Now here are 12 South Korean films of this year.
Alternatively funny and melancholic, “Microhabitat” presents an unconventional heroine to remember. Here is a young, resourceful woman determined to stick to her simple pleasures as much as she can, and the movie is often amusing as generating a number of humorous moments between her and other characters around her, but it is also quite poignant at times as we come to see how adamantly she tries to maintain her modest happiness in her tough daily life. To be frank with you, I have often wondered whether South Korean movies are actually going downhill these days due to their serious lack of diversity, but there are still some excellent ones out there, and I can assure you that “Microhabitat” is one of such fabulous films.
2. Last Child
Calmly observing its three main characters who have been stuck in the gloomy and suffocating aftermath of one irreversible tragedy, “Last Child” gradually reveals their respective pain, confusion, and guilt in front of our eyes, and that leads to a number of tough but undeniably powerful moments which will linger on your mind for a long time after the movie is over. I do not know whether I will be able to watch it again, but I still remember well how much I was touched by a small glimmer of hope and redemption shown from its last shot, and that is more than enough for recommendation in my humble opinion.
3. After My Death
I winced at times while watching “After My Death”, a stark, melancholic drama about the anger, frustration, and grievance revolving around one devastating incident. Although this is not a pleasant experience at all, the movie is alternatively compelling and harrowing even as calmly observing its main characters’ increasingly complex situation from the distance, and there are small but striking moments of considerable emotional power which you have to see for yourself. In short, this is a superlative drama packed with considerable emotional power and sensitivity, and it is surely another significant South Korean film of this year.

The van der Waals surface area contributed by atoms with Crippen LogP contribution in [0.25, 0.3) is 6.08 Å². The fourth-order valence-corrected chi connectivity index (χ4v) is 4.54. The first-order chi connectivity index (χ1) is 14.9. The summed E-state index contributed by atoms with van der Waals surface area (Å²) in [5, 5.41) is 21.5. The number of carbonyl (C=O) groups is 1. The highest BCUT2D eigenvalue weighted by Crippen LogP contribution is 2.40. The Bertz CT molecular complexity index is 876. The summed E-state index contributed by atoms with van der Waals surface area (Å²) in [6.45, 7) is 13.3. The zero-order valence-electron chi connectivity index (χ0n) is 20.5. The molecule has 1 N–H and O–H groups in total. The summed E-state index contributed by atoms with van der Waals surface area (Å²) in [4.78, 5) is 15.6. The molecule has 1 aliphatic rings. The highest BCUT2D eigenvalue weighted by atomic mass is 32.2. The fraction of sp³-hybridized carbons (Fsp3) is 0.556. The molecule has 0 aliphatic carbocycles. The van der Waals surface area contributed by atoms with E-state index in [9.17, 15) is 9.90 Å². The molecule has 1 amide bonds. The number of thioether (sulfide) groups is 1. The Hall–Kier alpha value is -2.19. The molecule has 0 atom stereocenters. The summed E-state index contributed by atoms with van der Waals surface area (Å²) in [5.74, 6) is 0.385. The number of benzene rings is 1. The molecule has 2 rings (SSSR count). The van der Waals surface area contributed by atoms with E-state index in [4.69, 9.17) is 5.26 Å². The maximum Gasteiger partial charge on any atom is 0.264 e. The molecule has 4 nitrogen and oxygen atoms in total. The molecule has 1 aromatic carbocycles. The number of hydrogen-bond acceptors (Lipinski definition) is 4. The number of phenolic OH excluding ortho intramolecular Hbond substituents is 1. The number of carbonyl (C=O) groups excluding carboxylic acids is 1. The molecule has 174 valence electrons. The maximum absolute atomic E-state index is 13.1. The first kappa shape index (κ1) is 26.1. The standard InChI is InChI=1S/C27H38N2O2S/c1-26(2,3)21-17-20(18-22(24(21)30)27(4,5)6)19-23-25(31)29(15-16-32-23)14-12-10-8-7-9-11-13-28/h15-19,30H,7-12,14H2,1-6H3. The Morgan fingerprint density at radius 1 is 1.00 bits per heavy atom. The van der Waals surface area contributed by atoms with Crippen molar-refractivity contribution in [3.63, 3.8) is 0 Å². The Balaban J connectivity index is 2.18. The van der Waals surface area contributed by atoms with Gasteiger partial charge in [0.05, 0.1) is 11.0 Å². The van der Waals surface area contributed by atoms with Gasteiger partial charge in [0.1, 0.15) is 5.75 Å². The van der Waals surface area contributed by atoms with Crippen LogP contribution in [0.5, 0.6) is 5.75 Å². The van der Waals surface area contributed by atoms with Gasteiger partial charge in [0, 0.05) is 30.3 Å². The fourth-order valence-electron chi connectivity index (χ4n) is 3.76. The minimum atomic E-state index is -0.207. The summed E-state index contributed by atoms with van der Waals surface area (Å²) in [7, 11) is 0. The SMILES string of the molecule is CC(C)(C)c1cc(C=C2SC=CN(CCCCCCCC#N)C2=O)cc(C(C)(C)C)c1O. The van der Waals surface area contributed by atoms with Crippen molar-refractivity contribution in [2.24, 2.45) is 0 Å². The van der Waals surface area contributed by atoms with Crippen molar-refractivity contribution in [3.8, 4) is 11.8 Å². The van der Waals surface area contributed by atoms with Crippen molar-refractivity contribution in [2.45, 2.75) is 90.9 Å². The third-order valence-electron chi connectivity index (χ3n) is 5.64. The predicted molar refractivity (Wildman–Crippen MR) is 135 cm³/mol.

“Adulthood” is a simple but charming comedy drama to be cherished. Alternatively humorous and sensitive in its low-key comic approach, the movie generates a number of nice intimate scenes to enjoy, and it is also anchored well by the solid acting from its main cast members. The overall result may be modest on the surface, but it will linger on your mind through its dexterous storytelling and engaging performance, and I am willing to revisit the film someday for appreciating it more.
It is hard for me not to be emotional about the infuriating injustice reflected by the fictional drama of South Korean film “Herstory”, which is inspired by one significant real-life lawsuit against the Japanese government. During the World War II, many young Korean women were taken away from their families and then sexually exploited by the Japanese Army as ‘comfort women’, but the Japanese government has adamantly refused to apologize for this atrocity, and the remaining survivors are still suffering from their sad, painful past even at this point. Steadily focusing on the long, difficult process of that real-life lawsuit, the movie handles its subject with care and respect, and it often gives us emotionally powerful moments as watching how much its main characters try hard for their closure. I was well aware of what it intends to do, but I could not help but touched by its story and characters, and that is more than enough for me to recommend this solid drama film.